The Nature Conservation Act (Scotland) 2004 An Act of the Scottish Parliament making provision in relation to the conservation of biodiversity, to make further provisions in relation to the conservation and enhancement of Scotland’s natural beauty, to amend the law relating to the protection of certain birds, animals and plants, and for connected purposes which received Royal Assent on 11 June 2004.
The Nature Conservation (Scotland) Act 2004 (Authorised Operations) Order 2016 Laid before the Scottish Parliament on 25th January 2016, these regulations enter into force on 3rd March 2016.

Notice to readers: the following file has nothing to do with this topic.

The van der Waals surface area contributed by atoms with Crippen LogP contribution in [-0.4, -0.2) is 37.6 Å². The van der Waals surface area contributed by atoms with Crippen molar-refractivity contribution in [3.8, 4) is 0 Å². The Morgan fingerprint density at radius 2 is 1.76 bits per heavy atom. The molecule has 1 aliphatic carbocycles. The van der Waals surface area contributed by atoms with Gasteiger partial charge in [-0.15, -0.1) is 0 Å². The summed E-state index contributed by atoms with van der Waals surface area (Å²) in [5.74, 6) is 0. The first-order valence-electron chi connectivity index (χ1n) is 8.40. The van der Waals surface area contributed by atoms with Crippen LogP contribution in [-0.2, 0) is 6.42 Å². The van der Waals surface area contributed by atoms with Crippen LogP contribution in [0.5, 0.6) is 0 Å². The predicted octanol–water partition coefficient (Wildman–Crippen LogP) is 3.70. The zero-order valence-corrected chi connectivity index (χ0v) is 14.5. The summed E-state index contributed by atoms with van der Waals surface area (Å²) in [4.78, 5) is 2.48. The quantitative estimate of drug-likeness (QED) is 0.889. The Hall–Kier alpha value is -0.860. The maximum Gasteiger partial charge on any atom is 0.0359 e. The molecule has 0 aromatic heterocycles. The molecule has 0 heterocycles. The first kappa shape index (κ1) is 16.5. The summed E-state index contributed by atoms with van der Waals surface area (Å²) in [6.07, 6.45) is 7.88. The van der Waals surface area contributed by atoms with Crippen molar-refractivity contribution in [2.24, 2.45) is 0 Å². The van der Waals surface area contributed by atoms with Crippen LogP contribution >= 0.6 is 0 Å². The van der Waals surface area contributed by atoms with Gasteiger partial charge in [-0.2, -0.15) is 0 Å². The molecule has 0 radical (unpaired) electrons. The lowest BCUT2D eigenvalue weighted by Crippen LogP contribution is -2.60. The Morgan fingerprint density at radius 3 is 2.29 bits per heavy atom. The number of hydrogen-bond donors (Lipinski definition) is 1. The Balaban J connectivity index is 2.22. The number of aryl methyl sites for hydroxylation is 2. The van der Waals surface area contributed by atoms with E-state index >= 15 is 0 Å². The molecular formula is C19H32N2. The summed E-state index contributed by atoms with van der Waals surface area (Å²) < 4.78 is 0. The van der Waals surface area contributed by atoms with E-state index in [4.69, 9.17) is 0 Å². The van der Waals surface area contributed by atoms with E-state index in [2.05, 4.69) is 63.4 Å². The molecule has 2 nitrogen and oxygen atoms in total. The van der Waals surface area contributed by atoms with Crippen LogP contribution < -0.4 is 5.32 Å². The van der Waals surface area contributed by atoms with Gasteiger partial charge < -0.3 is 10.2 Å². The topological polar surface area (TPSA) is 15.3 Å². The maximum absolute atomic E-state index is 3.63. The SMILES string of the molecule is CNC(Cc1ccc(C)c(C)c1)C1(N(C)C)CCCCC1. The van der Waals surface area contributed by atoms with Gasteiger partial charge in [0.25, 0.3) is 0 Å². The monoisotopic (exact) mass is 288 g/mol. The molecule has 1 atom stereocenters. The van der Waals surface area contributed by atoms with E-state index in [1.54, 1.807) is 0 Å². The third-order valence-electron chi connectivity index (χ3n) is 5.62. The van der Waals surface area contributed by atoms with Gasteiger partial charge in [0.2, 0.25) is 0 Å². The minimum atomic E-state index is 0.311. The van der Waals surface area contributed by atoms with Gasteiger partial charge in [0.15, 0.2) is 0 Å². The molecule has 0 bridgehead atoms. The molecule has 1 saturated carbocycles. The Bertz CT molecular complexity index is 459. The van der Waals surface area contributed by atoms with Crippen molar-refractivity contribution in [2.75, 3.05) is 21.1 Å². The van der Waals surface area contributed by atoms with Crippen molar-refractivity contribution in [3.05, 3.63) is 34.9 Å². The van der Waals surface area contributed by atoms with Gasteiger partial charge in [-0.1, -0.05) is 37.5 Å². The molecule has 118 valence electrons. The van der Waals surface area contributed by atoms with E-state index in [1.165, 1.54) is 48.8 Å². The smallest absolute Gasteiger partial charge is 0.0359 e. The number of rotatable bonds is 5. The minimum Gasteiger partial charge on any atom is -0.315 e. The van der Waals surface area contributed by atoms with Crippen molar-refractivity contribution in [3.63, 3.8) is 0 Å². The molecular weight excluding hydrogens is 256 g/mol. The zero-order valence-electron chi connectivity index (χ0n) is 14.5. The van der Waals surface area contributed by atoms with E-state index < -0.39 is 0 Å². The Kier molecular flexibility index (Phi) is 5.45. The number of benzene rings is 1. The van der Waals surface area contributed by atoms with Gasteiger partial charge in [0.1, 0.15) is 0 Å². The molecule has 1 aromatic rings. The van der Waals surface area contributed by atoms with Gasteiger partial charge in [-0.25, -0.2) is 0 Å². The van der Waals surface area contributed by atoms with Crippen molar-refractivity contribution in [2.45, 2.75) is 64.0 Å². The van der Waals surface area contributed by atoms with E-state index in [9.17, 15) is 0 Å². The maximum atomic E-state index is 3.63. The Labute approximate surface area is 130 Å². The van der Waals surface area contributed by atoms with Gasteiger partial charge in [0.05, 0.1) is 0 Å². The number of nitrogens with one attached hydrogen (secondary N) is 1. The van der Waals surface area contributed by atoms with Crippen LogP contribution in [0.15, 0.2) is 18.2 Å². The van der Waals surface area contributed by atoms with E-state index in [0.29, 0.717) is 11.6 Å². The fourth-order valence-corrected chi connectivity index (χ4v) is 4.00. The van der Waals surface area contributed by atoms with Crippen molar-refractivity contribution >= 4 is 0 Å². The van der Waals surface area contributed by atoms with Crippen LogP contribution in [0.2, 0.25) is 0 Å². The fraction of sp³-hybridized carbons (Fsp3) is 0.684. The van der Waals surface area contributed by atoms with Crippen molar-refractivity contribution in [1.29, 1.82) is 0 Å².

The Offshore Marine Conservation (Natural Habitats, &c.) Regulations 2007 The Offshore Marine Conservation (Natural Habitats, &c.) Regulations 2007 as amended by The Offshore Marine Conservation (Natural Habitats, &c.) (Amendment) Regulations 2012 transpose the habitats directive and the birds directive into national law. These Regulations apply to the UKs offshore marine area (outside the 12 nautical mile territorial limit) and English/Welsh territorial waters and entered into force on 21 August 2007.